MILAN — Marco Gobbetti is joining Burberry earlier than expected, but not as chief executive officer.
The company said Monday that Gobbetti, whose appointment as ceo was revealed last summer, will join the company on Jan. 27, and initially hold the role of executive chairman, Asia-Pacific and Middle East until July 4.
On July 5, he will become ceo and will join the board on that date. The company did not clarify why Gobbetti would take on the executive chairman role this month. He will report to Burberry chairman Sir John Peace.
Burberry stock edged up 0.5 percent to 16.19 pounds, or $19.72, at 10:10 a.m. CET on Monday.
Burberry said Bailey will continue as chief creative and ceo until July. He will transition to the new role of president and chief creative officer on July 5, and will remain on the board. As reported, he will continue to report to Peace.
Last July, Burberry said Bailey would hand over the ceo reins to Gobbetti, who held a similar position at Céline. At the time, Burberry said Gobbetti would join Burberry at some point in 2017 but didn’t give an exact date.
The company, which is set to release its third-quarter figures later this week, most recently said Gobbetti would join as ceo “by the summer.”
Gobbetti’s appointment was only one of the major changes the company revealed by Burberry last year. It has also hired Julie Brown as chief operating officer and chief financial officer, and she will join on Wednesday. Brown was formerly cfo at the U.K. medical technology company Smith and Nephew plc.
The moves are part of the company’s plans to simplify its operations, cut costs and shift the retail focus away from tourists to locals and a younger, digitally engaged fan base.
The brand is also seeking to slim down its vast offer. Burberry is planning to merchandise and promote seasonal products in a clearer way in store, with a focus on key products that best represent the mood of the runway collections, and cater to local climates and clientele.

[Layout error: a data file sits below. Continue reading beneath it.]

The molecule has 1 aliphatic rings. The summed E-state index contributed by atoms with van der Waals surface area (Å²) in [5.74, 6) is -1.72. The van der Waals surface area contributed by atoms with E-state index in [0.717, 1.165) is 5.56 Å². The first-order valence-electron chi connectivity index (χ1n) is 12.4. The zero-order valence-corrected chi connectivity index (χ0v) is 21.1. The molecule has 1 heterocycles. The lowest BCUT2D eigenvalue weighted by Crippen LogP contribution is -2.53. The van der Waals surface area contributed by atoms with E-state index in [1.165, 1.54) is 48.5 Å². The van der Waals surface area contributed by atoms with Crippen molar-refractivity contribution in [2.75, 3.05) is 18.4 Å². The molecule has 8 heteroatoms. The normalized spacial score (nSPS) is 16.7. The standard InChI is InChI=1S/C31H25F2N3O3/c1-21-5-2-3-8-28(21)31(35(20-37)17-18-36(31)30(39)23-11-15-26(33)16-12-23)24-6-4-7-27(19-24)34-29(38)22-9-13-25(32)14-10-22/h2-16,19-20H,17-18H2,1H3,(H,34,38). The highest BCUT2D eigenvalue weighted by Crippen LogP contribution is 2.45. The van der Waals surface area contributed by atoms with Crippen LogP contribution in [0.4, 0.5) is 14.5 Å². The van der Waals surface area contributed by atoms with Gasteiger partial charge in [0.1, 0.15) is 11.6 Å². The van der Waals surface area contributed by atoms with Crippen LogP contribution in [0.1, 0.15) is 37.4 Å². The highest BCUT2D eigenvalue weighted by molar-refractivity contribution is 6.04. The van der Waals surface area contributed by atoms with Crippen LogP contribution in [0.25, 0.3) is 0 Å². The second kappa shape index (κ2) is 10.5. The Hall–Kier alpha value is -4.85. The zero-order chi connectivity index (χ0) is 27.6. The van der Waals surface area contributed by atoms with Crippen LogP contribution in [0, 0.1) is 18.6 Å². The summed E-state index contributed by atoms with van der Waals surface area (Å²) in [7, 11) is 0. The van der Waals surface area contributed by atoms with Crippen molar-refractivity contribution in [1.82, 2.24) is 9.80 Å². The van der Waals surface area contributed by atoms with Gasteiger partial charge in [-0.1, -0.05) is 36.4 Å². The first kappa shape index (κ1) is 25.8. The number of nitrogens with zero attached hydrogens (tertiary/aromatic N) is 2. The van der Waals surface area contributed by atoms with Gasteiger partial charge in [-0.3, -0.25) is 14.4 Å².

“I knew that we needed to evolve our organization, our structure, the ways of working, the processes. I knew that I needed to bring somebody in to partner with me because there’s a lot of change going on — in the macro, our industry and also in the company. I just took the process in a very, very thoughtful way,” Bailey said at the time.
Bailey said Gobbetti — who was a rising star at LVMH Moët Hennessy Louis Vuitton — has “an innate sense of getting a creative vision into a global store environment. He knows how to build stores and make them productive and to take a creative vision and take them into a retail experience.”
Of their respective roles, Bailey added: “I will focus more specifically on design, the products, creativity, architecture, marketing, communication, experiences. He will focus more on the operational side, finance, retail and merchandising. I see this really as two pieces working together. We will jointly lead all the strategies and people.”
Gobbetti had been ceo at Céline since 2008, arriving in tandem with creative director Phoebe Philo and engineering a swift rejuvenation and overhaul of the brand. He has not yet been replaced in the role.
Gobbetti’s successor at Céline has yet to be named and Pierre-Yves Roussel, chairman and ceo of LVMH Fashion Group, is acting as interim ceo, as he has done as a stopgap at other brands under his preview.
These include Marc Jacobs, Givenchy, Kenzo, Loewe, Pucci, Nicholas Kirkwood and J.W. Anderson. Ceo’s at those fashion houses report to Roussel.
According to sources, LVMH is leaning toward an internal solution for Céline, drawing on its deep reserve of management talent across brands that also include Louis Vuitton, Fendi and Berluti.
Roussel recently reinforced management at Céline by tapping Nathalie Marrec from Yves Saint Laurent to head up accessories, the linchpin category for the French brand.
Marrec took up some of the responsibilities previously handled by Pascale Lepoivre, who managed the entire product operation at Céline before Roussel appointed her ceo of Loewe last September.